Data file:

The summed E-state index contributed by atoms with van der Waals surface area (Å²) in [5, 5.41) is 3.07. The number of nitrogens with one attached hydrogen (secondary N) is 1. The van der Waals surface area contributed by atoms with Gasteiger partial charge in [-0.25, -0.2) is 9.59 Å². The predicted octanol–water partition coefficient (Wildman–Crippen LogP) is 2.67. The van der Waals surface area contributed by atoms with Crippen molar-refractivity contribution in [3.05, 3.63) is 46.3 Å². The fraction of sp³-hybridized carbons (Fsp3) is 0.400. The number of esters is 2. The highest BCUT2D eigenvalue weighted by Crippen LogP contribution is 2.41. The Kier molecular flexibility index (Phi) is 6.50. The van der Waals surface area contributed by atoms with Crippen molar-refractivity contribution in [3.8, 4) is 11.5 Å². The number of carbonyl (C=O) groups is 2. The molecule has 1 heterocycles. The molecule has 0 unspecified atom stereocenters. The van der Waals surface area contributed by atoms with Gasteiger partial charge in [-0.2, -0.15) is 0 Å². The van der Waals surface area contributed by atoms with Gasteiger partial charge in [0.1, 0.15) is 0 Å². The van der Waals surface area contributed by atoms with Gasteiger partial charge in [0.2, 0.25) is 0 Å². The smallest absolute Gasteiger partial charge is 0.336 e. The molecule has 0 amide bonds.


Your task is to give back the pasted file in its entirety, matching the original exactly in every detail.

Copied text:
The summed E-state index contributed by atoms with van der Waals surface area (Å²) in [5, 5.41) is 3.07. The number of nitrogens with one attached hydrogen (secondary N) is 1. The van der Waals surface area contributed by atoms with Gasteiger partial charge in [-0.25, -0.2) is 9.59 Å². The predicted octanol–water partition coefficient (Wildman–Crippen LogP) is 2.67. The van der Waals surface area contributed by atoms with Crippen molar-refractivity contribution in [3.05, 3.63) is 46.3 Å². The fraction of sp³-hybridized carbons (Fsp3) is 0.400. The number of esters is 2. The highest BCUT2D eigenvalue weighted by Crippen LogP contribution is 2.41. The Kier molecular flexibility index (Phi) is 6.50. The van der Waals surface area contributed by atoms with Crippen molar-refractivity contribution in [3.8, 4) is 11.5 Å². The number of carbonyl (C=O) groups is 2. The molecule has 1 heterocycles. The molecule has 0 unspecified atom stereocenters. The van der Waals surface area contributed by atoms with Gasteiger partial charge in [-0.2, -0.15) is 0 Å². The van der Waals surface area contributed by atoms with Gasteiger partial charge in [0.1, 0.15) is 0 Å². The van der Waals surface area contributed by atoms with Gasteiger partial charge in [0.2, 0.25) is 0 Å². The smallest absolute Gasteiger partial charge is 0.336 e. The molecule has 0 amide bonds.